Jewish identity is a theme of Daniel Goodwin’s latest novel
By Louise Rachlis
Asserting your identity is one of the themes in a new novel from writer Daniel Goodwin, who recently moved back to Ottawa from Calgary.
His novel, The Art of Being Lewis, will be released April 27 by Cormorant Books.
Born in Montreal, Goodwin lived on the East Coast for a number of years, then moved to Ottawa and then out west.
“Now we’re back,” he says of his wife Kara and three children. Kara joined the staff of the Jewish Federation of Ottawa last August as director of community collaboration.
The family was just back in Calgary, where their daughter Anneke wanted to have her bat mitzvah because she has many friends there.
Daniel Goodwin’s first book of poems won the 2016 Vine Award for Canadian Jewish Literature in poetry.
The author has had a longtime interest in the theme of identity.
“My family name was originally Goldberg,” he said. “The family name of the character in the book was originally Mortinsky, and it was changed to Morton before he was born. I’ve always been fascinated by the Jewish immigration experience and name changes.”
In the novel, the mother is very artistic and prone to depression, he said. “The father is a lawyer and has a relaxed attitude to Jewishness and organized religion. He grows up with an ambivalent attitude to his Jewishness. He tries to cope in many ways, and then goes to synagogue quite despondent. He hasn’t been there for many years and ends up reminiscing about his father. Generally, the book is about Lewis dealing with many issues,” including the role of religion as part of his identity.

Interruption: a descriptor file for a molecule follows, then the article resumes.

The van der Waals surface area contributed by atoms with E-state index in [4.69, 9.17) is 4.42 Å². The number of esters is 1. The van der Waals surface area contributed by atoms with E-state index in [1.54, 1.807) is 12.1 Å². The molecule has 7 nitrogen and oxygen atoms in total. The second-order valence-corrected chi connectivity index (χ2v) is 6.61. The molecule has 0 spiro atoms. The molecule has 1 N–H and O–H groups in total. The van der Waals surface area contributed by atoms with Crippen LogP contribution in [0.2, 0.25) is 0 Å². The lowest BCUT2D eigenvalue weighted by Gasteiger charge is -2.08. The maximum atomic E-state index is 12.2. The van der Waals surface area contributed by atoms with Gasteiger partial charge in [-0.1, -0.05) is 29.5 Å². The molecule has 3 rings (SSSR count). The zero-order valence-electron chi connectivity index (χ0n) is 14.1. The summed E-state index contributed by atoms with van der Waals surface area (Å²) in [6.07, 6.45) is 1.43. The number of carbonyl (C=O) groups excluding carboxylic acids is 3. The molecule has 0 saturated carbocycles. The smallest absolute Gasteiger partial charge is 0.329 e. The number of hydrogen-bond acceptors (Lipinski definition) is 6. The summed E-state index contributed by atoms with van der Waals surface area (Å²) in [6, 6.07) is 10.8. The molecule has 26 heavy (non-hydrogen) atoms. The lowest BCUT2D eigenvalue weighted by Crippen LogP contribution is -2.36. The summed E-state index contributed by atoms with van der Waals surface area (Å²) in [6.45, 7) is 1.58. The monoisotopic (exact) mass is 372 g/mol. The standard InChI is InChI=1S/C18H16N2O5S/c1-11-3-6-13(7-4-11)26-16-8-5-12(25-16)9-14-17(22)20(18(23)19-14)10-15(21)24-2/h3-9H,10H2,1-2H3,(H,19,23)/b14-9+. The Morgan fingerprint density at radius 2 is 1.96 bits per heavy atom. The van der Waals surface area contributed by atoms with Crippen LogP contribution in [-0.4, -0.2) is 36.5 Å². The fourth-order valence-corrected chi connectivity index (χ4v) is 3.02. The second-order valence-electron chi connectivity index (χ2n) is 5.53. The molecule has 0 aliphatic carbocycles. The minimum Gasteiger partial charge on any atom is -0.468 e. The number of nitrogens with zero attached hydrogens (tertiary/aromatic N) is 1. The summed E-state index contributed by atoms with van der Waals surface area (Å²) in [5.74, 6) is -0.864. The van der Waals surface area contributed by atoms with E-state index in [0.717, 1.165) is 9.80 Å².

Goodwin has worked as a teacher, journalist, corporate communicator and government relations executive, but has always strived to carefully balance his writing and his work life. He comes from a creative heritage – poet Irving Layton was a great-uncle and painter and sculptor Betty Goodwin was an aunt.
“I don’t watch TV, I don’t have regular hobbies like playing golf,” he said. “I get up a little early every morning and I write. I always carry a little notebook as I ride the bus. I write non-sequentially, not the first line to the last line, and so there’s a lot of revising and rewriting.”
He holds an MA in English from Concordia University where, he says, a teacher told him, “Writing cannot be taught, but it can be learned… You only really learn by writing, and making mistakes.”
Quoting Somerset Maugham, he quips, “There are three rules for writing a novel. Unfortunately, no one knows what they are.”
“The point of literature is to entertain,” said Goodwin. “I hope people enjoy the humour and Morton’s journey to overcome his difficulties. I hope they find some relevance to their life, and that there are some universal elements. Each of us is on a journey to become who we are and to find out what we’re made of.”
Visit https://danielgoodwin.me/ for more information about Daniel Goodwin and his books.